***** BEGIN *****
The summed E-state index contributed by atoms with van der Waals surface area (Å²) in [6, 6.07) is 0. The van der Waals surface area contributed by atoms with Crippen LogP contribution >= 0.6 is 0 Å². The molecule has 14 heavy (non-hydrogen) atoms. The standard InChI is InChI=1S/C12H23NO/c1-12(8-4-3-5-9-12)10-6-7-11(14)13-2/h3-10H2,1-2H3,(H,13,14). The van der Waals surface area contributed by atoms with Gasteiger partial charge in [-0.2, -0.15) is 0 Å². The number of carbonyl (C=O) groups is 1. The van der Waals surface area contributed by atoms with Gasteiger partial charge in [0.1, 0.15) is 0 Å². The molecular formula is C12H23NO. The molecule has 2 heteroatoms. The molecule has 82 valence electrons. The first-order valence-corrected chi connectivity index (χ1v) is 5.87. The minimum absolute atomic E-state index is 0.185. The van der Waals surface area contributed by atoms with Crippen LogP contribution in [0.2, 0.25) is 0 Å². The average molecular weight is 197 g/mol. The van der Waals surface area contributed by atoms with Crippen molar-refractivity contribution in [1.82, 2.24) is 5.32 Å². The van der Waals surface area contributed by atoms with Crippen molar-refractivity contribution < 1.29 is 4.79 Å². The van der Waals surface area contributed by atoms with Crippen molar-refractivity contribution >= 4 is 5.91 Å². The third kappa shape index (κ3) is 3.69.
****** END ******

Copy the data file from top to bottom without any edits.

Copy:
The summed E-state index contributed by atoms with van der Waals surface area (Å²) in [6, 6.07) is 0. The van der Waals surface area contributed by atoms with Crippen LogP contribution >= 0.6 is 0 Å². The molecule has 14 heavy (non-hydrogen) atoms. The standard InChI is InChI=1S/C12H23NO/c1-12(8-4-3-5-9-12)10-6-7-11(14)13-2/h3-10H2,1-2H3,(H,13,14). The van der Waals surface area contributed by atoms with Gasteiger partial charge in [-0.2, -0.15) is 0 Å². The number of carbonyl (C=O) groups is 1. The van der Waals surface area contributed by atoms with Gasteiger partial charge in [0.1, 0.15) is 0 Å². The molecular formula is C12H23NO. The molecule has 2 heteroatoms. The molecule has 82 valence electrons. The first-order valence-corrected chi connectivity index (χ1v) is 5.87. The minimum absolute atomic E-state index is 0.185. The van der Waals surface area contributed by atoms with Crippen LogP contribution in [0.2, 0.25) is 0 Å². The average molecular weight is 197 g/mol. The van der Waals surface area contributed by atoms with Crippen molar-refractivity contribution in [1.82, 2.24) is 5.32 Å². The van der Waals surface area contributed by atoms with Crippen molar-refractivity contribution < 1.29 is 4.79 Å². The van der Waals surface area contributed by atoms with Crippen molar-refractivity contribution >= 4 is 5.91 Å². The third kappa shape index (κ3) is 3.69.